Posts Tagged ‘relief shading’

Scree Painter (Bernhard Jenny, ETHZ)

Monday, July 20th, 2009

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[Editor’s note: Bernhard Jenny, of the Swiss ETH in Zurich, has released a new software application for generating Swiss-style scree (rock) patterns for topographic maps. It fills user-specified polygons with scree stones. In years past, this technique was a very slow, time consuming manual process. Because of this, most modern maps have abandoned scree depiction or rely on out-of-date raster scans of old maps. This new stand-alone software for Mac, Windows, and Linux allows many GIS inputs like DEMs (DTMs) and settings customize the graphic treatment of dot size, density, and shape. Scree is useful for depicting mountainous areas, often rocky and devoid of vegetation. The rock pattern can indicate gullies and compliment relief shading for sunny and shadow areas by modulating the size and density of dots. Export is provided to PDF format. I hope we start seeing more scree on maps as a result of this software. Thanks Tom!]

Republished from ScreePainter.com.

Inputs and settings include:

Scree: the generated scree dots.
Scree Polygons: the polygons that are filled with scree dots.
Gully Lines: flow lines extracted from a digital elevation model.
Obstacles Mask: No scree dots are placed where this mask is black.
Shaded Relief: Modulates the size and density of dots.
Gradation Mask: Where this mask is dark, the contrast between bright and dark slopes is enhanced.
Large Stones Maks: Dots are enlarged where this maks is dark.
Reference Image: An image that is not used for generating scree dots. The reference image included in the sample data sets shows a map section with manually produced scree dots for comparison.

Read more and download application at ScreePainter . . .

New Global 30m DEM Topographic Data via ASTER (NASA)

Tuesday, June 30th, 2009

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[Editor’s note: NASA and Japan’s Ministry of Economy, Trade and industry (METI) released new 30 meter resolution Advanced Spaceborne Thermal Emission and Reflection Radiometer (ASTER) Global Digital Elevation Model (GDEM) to the worldwide June 29, 2009. The new dataset covers the high latitudes with increased precision over SRTM, although the cloud cover problems that plauge ASTER can prove problematic. The servers were being hit heavy on Monday and data download is convoluted. The preview of the data uses a curious data exploration color ramp with inverted shading. Thanks Tom and Laris!]

Republished from NASA.

PASADENA, Calif. – NASA and Japan released a new digital topographic map of Earth Monday that covers more of our planet than ever before. The map was produced with detailed measurements from NASA’s Terra spacecraft.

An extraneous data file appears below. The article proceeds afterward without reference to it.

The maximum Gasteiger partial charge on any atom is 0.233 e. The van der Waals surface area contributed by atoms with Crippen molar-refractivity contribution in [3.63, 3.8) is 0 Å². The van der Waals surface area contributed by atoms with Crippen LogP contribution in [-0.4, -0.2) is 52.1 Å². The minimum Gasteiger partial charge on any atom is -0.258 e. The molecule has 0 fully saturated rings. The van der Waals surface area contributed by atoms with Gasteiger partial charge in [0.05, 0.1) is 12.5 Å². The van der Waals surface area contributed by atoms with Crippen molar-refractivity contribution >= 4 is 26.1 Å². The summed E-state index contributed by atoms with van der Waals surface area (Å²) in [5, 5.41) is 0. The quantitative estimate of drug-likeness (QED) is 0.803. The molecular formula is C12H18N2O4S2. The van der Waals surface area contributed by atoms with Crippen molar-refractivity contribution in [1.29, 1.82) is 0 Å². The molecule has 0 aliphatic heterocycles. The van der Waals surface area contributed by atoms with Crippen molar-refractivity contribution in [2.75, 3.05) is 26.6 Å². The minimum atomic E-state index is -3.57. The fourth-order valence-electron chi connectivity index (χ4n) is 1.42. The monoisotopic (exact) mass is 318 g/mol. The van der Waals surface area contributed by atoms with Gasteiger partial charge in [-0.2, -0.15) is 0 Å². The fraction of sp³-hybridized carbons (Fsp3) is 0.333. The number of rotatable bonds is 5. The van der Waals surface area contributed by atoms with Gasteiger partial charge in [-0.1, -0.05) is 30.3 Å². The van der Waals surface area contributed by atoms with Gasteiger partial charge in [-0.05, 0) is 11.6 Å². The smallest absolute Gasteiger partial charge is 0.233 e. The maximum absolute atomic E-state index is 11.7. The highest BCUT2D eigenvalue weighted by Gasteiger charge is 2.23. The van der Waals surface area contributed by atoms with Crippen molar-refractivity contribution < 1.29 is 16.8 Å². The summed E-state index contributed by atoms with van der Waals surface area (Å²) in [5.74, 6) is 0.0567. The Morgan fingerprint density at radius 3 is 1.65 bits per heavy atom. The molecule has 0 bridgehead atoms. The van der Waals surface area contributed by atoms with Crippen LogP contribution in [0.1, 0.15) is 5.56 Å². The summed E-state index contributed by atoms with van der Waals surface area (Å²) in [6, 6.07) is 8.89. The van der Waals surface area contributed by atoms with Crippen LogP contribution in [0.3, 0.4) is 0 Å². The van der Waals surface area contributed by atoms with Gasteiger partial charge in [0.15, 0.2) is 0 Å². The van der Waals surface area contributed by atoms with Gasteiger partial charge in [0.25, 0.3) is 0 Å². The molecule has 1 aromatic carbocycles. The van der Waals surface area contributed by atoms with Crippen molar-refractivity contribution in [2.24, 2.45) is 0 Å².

The new global digital elevation model of Earth was created from nearly 1.3 million individual stereo-pair images collected by the Japanese Advanced Spaceborne Thermal Emission and Reflection Radiometer, or Aster, instrument aboard Terra. NASA and Japan’s Ministry of Economy, Trade and Industry, known as METI, developed the data set. It is available online to users everywhere at no cost.

“This is the most complete, consistent global digital elevation data yet made available to the world,” said Woody Turner, Aster program scientist at NASA Headquarters in Washington. “This unique global set of data will serve users and researchers from a wide array of disciplines that need elevation and terrain information.”

According to Mike Abrams, Aster science team leader at NASA’s Jet Propulsion Laboratory in Pasadena, Calif., the new topographic information will be of value throughout the Earth sciences and has many practical applications. “Aster’s accurate topographic data will be used for engineering, energy exploration, conserving natural resources, environmental management, public works design, firefighting, recreation, geology and city planning, to name just a few areas,” Abrams said.

Previously, the most complete topographic set of data publicly available was from NASA’s Shuttle Radar Topography Mission. That mission mapped 80 percent of Earth’s landmass, between 60 degrees north latitude and 57 degrees south. The new Aster data expand coverage to 99 percent, from 83 degrees north latitude and 83 degrees south. Each elevation measurement point in the new data is 30 meters (98 feet) apart.

“The Aster data fill in many of the voids in the shuttle mission’s data, such as in very steep terrains and in some deserts,” said Michael Kobrick, Shuttle Radar Topography Mission project scientist at JPL. “NASA is working to combine the Aster data with that of the Shuttle Radar Topography Mission and other sources to produce an even better global topographic map.”